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Depressive symptoms, chronic medical illness, and health care utilization: findings from the Korean Longitudinal Study of Ageing (KLoSA)

Published online by Cambridge University Press:  22 March 2011

Hongsoo Kim
Affiliation:
Graduate School of Public Health and Institute of Health and Environment, Seoul National University, Seoul, Republic of Korea
Sang-Min Park
Affiliation:
Seoul National University Hospital and Seoul National University College of Medicine, Seoul, Republic of Korea
Soong-Nang Jang
Affiliation:
Department of Nursing, College of Medicine, Chung-Ang University, Seoul, Republic of Korea
Soonman Kwon
Affiliation:
Graduate School of Public Health and Institute of Health and Environment, Seoul National University, Seoul, Republic of Korea
Corresponding
E-mail address:

Abstract

Background: This population-based study examined the relative and combined relationships of chronic medical illness (CMI) and depressive symptoms with health care utilization among older adults in South Korea.

Methods: A nationally representative sample of 3224 older adults participating in the Korean Longitudinal Study of Ageing (KLoSA) were categorized into four groups based on clinical characteristics: CMI only; depressive symptoms only; CMI and depressive symptoms; and neither CMI nor depressive symptoms. We estimated the use of various health care services by the groups while adjusting for clinical and sociodemographic characteristics.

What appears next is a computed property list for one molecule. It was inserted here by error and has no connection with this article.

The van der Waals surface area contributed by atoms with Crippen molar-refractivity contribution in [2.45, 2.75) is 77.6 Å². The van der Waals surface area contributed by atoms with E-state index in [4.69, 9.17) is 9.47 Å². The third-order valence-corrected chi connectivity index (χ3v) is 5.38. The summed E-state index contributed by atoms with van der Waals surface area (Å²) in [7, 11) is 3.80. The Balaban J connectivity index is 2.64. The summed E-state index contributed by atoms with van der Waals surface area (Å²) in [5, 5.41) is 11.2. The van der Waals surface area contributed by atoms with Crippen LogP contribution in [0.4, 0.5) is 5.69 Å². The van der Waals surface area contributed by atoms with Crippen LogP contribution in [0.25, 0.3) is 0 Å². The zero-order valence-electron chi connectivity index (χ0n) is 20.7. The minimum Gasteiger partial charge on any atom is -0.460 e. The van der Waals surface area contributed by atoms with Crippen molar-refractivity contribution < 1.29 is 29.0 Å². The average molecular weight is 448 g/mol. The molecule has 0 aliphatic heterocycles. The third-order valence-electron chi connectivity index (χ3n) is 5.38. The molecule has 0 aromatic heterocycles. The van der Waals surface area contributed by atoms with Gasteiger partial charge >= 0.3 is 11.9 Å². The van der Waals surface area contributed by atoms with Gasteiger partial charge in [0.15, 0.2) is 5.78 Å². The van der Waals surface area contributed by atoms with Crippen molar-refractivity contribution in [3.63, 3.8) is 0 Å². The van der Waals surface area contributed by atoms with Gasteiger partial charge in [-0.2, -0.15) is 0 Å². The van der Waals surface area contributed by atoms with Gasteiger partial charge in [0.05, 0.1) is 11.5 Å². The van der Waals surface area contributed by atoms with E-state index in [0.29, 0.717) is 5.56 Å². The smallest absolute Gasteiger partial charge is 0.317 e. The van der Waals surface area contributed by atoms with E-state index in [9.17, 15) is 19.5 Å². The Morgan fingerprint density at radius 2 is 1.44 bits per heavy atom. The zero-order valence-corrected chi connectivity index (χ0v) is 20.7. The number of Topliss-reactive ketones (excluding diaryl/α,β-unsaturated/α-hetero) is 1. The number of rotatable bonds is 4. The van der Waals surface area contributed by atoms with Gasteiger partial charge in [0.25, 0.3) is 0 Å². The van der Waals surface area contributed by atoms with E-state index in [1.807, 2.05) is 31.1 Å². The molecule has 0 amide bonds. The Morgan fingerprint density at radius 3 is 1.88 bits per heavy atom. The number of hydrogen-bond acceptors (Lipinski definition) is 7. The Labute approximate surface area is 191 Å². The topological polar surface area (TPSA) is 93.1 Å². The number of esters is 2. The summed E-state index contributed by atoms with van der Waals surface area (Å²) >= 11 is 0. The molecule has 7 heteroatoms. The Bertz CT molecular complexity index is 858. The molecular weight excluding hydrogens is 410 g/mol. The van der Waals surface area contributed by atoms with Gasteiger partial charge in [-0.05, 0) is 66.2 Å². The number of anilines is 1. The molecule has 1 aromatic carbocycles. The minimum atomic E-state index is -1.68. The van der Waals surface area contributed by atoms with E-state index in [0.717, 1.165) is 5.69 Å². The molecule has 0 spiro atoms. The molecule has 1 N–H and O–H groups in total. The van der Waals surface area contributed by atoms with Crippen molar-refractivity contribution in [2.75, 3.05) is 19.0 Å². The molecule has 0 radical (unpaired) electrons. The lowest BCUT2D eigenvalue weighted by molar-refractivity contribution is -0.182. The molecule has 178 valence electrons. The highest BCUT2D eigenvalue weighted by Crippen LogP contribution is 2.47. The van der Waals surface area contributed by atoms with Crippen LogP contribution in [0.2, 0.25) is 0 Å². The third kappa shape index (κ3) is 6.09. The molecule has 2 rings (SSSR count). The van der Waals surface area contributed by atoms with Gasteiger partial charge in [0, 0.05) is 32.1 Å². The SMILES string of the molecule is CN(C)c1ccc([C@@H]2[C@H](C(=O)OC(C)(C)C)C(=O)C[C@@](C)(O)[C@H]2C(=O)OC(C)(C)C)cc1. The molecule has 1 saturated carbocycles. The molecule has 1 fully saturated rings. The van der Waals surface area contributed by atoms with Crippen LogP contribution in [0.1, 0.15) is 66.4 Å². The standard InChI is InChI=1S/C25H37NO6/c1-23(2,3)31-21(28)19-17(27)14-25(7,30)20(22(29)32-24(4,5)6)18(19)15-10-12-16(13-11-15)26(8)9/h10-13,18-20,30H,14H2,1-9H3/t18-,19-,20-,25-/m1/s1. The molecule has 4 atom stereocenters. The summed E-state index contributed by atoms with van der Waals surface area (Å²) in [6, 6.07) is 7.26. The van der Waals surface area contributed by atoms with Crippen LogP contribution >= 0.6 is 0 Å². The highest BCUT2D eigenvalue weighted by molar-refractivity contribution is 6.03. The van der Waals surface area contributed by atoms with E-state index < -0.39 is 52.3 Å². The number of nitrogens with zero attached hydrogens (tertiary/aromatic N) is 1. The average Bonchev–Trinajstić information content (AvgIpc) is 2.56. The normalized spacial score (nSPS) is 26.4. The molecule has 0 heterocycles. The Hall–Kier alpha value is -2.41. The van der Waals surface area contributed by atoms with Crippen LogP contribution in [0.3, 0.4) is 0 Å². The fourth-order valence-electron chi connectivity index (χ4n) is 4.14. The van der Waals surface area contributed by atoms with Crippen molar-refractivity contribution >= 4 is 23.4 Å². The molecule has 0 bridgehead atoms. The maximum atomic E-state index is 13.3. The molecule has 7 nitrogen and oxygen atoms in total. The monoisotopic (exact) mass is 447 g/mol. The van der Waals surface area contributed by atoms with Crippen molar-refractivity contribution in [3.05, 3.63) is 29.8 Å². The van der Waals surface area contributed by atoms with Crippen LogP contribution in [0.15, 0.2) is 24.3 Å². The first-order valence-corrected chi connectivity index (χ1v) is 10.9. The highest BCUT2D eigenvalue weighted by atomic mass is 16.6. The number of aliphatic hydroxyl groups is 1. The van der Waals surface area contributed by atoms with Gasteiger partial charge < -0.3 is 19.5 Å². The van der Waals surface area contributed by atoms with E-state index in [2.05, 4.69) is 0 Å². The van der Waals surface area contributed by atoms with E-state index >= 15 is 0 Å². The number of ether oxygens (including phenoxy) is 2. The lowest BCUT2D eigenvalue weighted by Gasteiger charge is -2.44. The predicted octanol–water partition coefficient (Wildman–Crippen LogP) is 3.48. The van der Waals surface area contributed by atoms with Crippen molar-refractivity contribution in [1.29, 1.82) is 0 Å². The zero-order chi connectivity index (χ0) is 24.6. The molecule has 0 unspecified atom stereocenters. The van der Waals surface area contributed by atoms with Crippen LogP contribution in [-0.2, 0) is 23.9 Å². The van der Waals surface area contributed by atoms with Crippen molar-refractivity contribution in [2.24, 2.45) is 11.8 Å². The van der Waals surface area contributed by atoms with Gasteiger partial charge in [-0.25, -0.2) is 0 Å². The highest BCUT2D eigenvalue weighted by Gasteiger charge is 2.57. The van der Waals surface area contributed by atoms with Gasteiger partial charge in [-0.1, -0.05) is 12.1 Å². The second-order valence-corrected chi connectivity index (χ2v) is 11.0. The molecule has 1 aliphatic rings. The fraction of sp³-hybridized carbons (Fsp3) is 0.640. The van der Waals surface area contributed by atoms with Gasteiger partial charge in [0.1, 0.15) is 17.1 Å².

Results: Depressive symptoms, as measured by the short-form Center for Epidemiological Studies-Depression scale (CES-D10), were prevalent, often occurring together with CMI in community-dwelling older adults in South Korea. Having depressive symptoms was positively associated with the use of inpatient services, outpatient physician services, and public health centers. The odds of using health care services were larger among older people with both depressive symptoms and CMI than depressive symptoms only.

Conclusions: Self-reported depressive symptoms and self-reported CMI are prevalent among older adults in South Korea, often occurring together and possibly increasing health care utilization. These findings imply a need for chronic disease management targeting older people with complex mental and medical conditions and evaluation of its effects on health outcomes and service use.

Type
Research Article
Copyright
Copyright © International Psychogeriatric Association 2011

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